Nov. 24 (Bloomberg) -- Luxury-home developers plan to build more than 20,000 properties in London over the next decade, ramping up the pace of construction even as price gains slow, consulting firm EC Harris LLP said.
The 10-year development pipeline stood at 15,000 a year earlier, EC Harris said today in a statement. There’s been a 55 percent increase in the number of homes planned for the lower end of the luxury market, mainly on the edges of neighborhoods like Mayfair and Knightsbridge.
South Asian buyers account for two-thirds of new London homes sold before completion, according to Land Securities Group Plc, the largest U.K. real estate investment trust. There is a risk that those investors will grow weary of repeated sales exhibitions promoting London property, Mark Farmer, head of residential at EC Harris, said in the report.
“Pre-sales are happening in a much more crowded market and there are increasing challenges for developers and investors which are resulting from this,” Farmer said. “We are seeing a critical juncture in the market, especially at the lower end of the prime range where it can no longer be a given that you should spend more to make more,” he added.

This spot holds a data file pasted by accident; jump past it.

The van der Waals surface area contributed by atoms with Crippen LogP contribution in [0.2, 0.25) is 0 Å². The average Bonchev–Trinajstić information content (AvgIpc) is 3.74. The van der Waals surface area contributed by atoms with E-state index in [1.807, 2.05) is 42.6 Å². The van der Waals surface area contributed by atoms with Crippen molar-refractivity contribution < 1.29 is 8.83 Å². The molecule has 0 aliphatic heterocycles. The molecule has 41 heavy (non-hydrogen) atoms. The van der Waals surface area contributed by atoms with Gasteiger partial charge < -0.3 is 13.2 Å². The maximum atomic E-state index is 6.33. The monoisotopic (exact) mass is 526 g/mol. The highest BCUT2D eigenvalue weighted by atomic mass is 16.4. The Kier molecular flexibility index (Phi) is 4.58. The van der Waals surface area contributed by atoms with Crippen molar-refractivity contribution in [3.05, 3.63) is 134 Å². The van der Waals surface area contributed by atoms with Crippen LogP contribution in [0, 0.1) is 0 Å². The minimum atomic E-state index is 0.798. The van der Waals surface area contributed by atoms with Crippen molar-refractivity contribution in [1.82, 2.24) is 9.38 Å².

Luxury-home values in central London rose 6.8 percent in October from a year earlier, the slowest in about four years, according to London-based broker Knight Frank LLP.
Developers now expect to construct London homes worth more than 50 billion pounds ($81 billion) over the decade, EC Harris said. Oversupply is unlikely in the luxury market because construction rarely happens if companies don’t achieve their pre-sales targets. However, profit margins may be squeezed by rising building costs, the firm said.
EC Harris, based in London, defines luxury homes as those that will sell for 1,250 pounds a square foot or more. That’s up from 1,100 pounds last year.
Wealthy prospective buyers may be deterred by talk of higher taxes, Farmer wrote in the report. Chancellor of the Exchequer George Osborne is considering a capital-gains tax on the second homes of foreign owners of U.K. property, Sky News reported Oct. 31.
“This issue is fast becoming the biggest cloud gathering on the horizon of London prime residential,” Farmer said.
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